For many Americans, the uncertainty and lack of financial stability over the last year has prompted a second look at their retirement plans. Annuities have made their way to the forefront of these conversations due to their ability to help generate consistent income in retirement. Navigating the many types of annuities that are out there can be challenging, so let’s break down what they are, who can benefit from them, and when folks should consider implementing them as a part of their retirement strategy.
What Is an Annuity?
An annuity is a contract between an individual and an insurance company where the individual gives the company a sum of money (and/or contributes over time), and in return is promised a periodic payout for a stated length of time or their lifetime. Some annuities enable you to invest in the market (variable), while others do not (fixed). Certain variable annuity contracts provide protections against market downfalls with guaranteed step ups (minimum rate of return) while leaving the potential for additional growth. There is no legal limit to the amount you can contribute to an annuity, and contributions are not tax deductible. Taxes on any growth are deferred until you begin to take payments from your annuity, at which point you will pay ordinary income taxes on gains on a last in, first out basis. As is true for many retirement vehicles, a 10% penalty is assessed if you withdraw earnings before age 59 ½.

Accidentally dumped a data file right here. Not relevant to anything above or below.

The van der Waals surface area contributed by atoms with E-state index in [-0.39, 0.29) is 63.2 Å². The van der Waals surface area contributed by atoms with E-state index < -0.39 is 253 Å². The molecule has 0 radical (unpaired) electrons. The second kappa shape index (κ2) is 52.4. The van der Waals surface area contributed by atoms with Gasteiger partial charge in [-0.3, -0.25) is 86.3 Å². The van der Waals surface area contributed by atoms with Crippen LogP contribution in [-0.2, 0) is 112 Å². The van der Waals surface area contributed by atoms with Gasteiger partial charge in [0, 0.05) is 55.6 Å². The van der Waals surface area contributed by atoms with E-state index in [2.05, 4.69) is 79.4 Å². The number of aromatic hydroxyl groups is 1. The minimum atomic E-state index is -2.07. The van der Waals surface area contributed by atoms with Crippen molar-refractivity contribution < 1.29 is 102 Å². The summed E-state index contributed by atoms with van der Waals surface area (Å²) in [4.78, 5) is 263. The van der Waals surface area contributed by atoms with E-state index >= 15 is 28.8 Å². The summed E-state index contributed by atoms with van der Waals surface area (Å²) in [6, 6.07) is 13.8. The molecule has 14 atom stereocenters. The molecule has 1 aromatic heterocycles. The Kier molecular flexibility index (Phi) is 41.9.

What Types of Annuities Are Available?
There are two types of annuities – fixed and variable – both of which can receive either immediate or deferred payments. With a fixed annuity, the insurance company guarantees a set interest rate of return on your contribution for a specific amount of time. Variable annuities allow you to invest your contribution in a variety of investments, giving your dollars the opportunity grow with the market. When it comes time to receive payments from your annuity, an immediate annuity allows for payments to begin either directly following the annuity purchase or to be postponed as late as 12 months after the fact. Payments under a deferred income annuity are delayed and can begin at a future time of your choosing.
What’s Your Why for Buying an Annuity?
Are you concerned that the other guaranteed income streams in your retirement plan such as your pension and/or social security benefit will not be sufficient to cover your lifestyle expenses in retirement? While an annuity should not be the sole strategy for your retirement plan, it should be a part of your portfolio. Not only can it provide a guaranteed income stream for your future but, in some cases, it can also protect against market volatility that weighs on your portfolio.
What’s Your Retirement Schedule Look Like?